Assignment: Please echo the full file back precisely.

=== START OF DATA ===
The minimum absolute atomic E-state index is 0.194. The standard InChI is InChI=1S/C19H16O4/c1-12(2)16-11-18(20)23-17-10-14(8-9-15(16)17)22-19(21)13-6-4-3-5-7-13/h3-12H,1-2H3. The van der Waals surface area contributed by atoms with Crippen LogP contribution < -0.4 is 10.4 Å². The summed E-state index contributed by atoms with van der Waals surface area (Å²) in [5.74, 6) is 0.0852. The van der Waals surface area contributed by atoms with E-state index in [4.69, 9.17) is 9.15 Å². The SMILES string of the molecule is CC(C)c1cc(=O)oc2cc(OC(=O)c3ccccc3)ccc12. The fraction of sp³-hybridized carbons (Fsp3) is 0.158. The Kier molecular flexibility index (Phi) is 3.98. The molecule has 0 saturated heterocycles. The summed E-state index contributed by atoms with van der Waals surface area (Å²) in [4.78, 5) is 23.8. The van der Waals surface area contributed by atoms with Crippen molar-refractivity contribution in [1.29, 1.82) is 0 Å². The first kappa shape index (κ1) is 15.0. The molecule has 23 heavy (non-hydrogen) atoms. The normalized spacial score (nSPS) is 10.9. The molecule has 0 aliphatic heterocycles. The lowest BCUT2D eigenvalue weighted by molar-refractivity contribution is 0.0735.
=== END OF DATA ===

The minimum absolute atomic E-state index is 0.194. The standard InChI is InChI=1S/C19H16O4/c1-12(2)16-11-18(20)23-17-10-14(8-9-15(16)17)22-19(21)13-6-4-3-5-7-13/h3-12H,1-2H3. The van der Waals surface area contributed by atoms with Crippen LogP contribution < -0.4 is 10.4 Å². The summed E-state index contributed by atoms with van der Waals surface area (Å²) in [5.74, 6) is 0.0852. The van der Waals surface area contributed by atoms with E-state index in [4.69, 9.17) is 9.15 Å². The SMILES string of the molecule is CC(C)c1cc(=O)oc2cc(OC(=O)c3ccccc3)ccc12. The fraction of sp³-hybridized carbons (Fsp3) is 0.158. The Kier molecular flexibility index (Phi) is 3.98. The molecule has 0 saturated heterocycles. The summed E-state index contributed by atoms with van der Waals surface area (Å²) in [4.78, 5) is 23.8. The van der Waals surface area contributed by atoms with Crippen molar-refractivity contribution in [1.29, 1.82) is 0 Å². The first kappa shape index (κ1) is 15.0. The molecule has 23 heavy (non-hydrogen) atoms. The normalized spacial score (nSPS) is 10.9. The molecule has 0 aliphatic heterocycles. The lowest BCUT2D eigenvalue weighted by molar-refractivity contribution is 0.0735.